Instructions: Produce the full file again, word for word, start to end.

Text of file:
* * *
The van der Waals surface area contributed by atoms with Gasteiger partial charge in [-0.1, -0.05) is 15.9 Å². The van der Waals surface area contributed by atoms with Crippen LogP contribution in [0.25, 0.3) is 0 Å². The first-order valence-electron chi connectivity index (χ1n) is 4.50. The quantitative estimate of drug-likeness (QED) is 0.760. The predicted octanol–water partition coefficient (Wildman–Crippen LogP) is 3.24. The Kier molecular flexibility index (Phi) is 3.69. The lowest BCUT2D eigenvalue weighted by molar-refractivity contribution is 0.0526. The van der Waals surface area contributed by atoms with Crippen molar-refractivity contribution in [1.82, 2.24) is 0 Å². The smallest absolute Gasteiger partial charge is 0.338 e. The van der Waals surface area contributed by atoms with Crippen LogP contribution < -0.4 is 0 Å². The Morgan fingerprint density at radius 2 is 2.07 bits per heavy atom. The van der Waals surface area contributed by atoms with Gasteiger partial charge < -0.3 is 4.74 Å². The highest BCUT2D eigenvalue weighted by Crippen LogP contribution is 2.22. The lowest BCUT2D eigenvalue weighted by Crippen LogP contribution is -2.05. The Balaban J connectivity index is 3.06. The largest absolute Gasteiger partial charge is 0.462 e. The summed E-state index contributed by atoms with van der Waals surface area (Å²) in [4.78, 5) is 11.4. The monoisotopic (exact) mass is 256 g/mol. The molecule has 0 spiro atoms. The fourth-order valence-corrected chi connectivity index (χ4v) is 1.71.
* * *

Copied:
The van der Waals surface area contributed by atoms with Gasteiger partial charge in [-0.1, -0.05) is 15.9 Å². The van der Waals surface area contributed by atoms with Crippen LogP contribution in [0.25, 0.3) is 0 Å². The first-order valence-electron chi connectivity index (χ1n) is 4.50. The quantitative estimate of drug-likeness (QED) is 0.760. The predicted octanol–water partition coefficient (Wildman–Crippen LogP) is 3.24. The Kier molecular flexibility index (Phi) is 3.69. The lowest BCUT2D eigenvalue weighted by molar-refractivity contribution is 0.0526. The van der Waals surface area contributed by atoms with Crippen molar-refractivity contribution in [1.82, 2.24) is 0 Å². The smallest absolute Gasteiger partial charge is 0.338 e. The van der Waals surface area contributed by atoms with Crippen LogP contribution < -0.4 is 0 Å². The Morgan fingerprint density at radius 2 is 2.07 bits per heavy atom. The van der Waals surface area contributed by atoms with Gasteiger partial charge < -0.3 is 4.74 Å². The highest BCUT2D eigenvalue weighted by Crippen LogP contribution is 2.22. The lowest BCUT2D eigenvalue weighted by Crippen LogP contribution is -2.05. The Balaban J connectivity index is 3.06. The largest absolute Gasteiger partial charge is 0.462 e. The summed E-state index contributed by atoms with van der Waals surface area (Å²) in [4.78, 5) is 11.4. The monoisotopic (exact) mass is 256 g/mol. The molecule has 0 spiro atoms. The fourth-order valence-corrected chi connectivity index (χ4v) is 1.71.